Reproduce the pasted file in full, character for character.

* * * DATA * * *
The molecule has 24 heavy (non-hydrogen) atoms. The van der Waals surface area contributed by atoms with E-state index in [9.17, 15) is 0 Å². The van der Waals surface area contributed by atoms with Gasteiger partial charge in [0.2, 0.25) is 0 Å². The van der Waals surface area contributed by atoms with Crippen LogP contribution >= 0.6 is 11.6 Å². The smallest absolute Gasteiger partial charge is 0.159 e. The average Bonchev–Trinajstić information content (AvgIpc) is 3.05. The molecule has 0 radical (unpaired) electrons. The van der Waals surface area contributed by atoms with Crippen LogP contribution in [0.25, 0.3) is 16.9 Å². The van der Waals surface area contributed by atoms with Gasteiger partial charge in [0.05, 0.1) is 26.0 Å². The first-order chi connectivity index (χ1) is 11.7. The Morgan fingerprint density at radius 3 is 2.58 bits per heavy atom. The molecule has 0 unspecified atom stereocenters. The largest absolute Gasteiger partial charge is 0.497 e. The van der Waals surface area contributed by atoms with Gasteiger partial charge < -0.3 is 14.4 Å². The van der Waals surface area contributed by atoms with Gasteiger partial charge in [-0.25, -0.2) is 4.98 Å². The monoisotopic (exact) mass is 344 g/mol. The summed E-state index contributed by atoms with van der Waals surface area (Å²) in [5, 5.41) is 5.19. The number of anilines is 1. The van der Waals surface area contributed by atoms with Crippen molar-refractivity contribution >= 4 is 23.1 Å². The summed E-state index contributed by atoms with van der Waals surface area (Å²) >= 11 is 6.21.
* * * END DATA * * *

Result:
The molecule has 24 heavy (non-hydrogen) atoms. The van der Waals surface area contributed by atoms with E-state index in [9.17, 15) is 0 Å². The van der Waals surface area contributed by atoms with Gasteiger partial charge in [0.2, 0.25) is 0 Å². The van der Waals surface area contributed by atoms with Crippen LogP contribution >= 0.6 is 11.6 Å². The smallest absolute Gasteiger partial charge is 0.159 e. The average Bonchev–Trinajstić information content (AvgIpc) is 3.05. The molecule has 0 radical (unpaired) electrons. The van der Waals surface area contributed by atoms with Crippen LogP contribution in [0.25, 0.3) is 16.9 Å². The van der Waals surface area contributed by atoms with Gasteiger partial charge in [0.05, 0.1) is 26.0 Å². The first-order chi connectivity index (χ1) is 11.7. The Morgan fingerprint density at radius 3 is 2.58 bits per heavy atom. The molecule has 0 unspecified atom stereocenters. The largest absolute Gasteiger partial charge is 0.497 e. The van der Waals surface area contributed by atoms with Gasteiger partial charge < -0.3 is 14.4 Å². The van der Waals surface area contributed by atoms with Gasteiger partial charge in [-0.25, -0.2) is 4.98 Å². The monoisotopic (exact) mass is 344 g/mol. The summed E-state index contributed by atoms with van der Waals surface area (Å²) in [5, 5.41) is 5.19. The number of anilines is 1. The van der Waals surface area contributed by atoms with Crippen molar-refractivity contribution >= 4 is 23.1 Å². The summed E-state index contributed by atoms with van der Waals surface area (Å²) >= 11 is 6.21.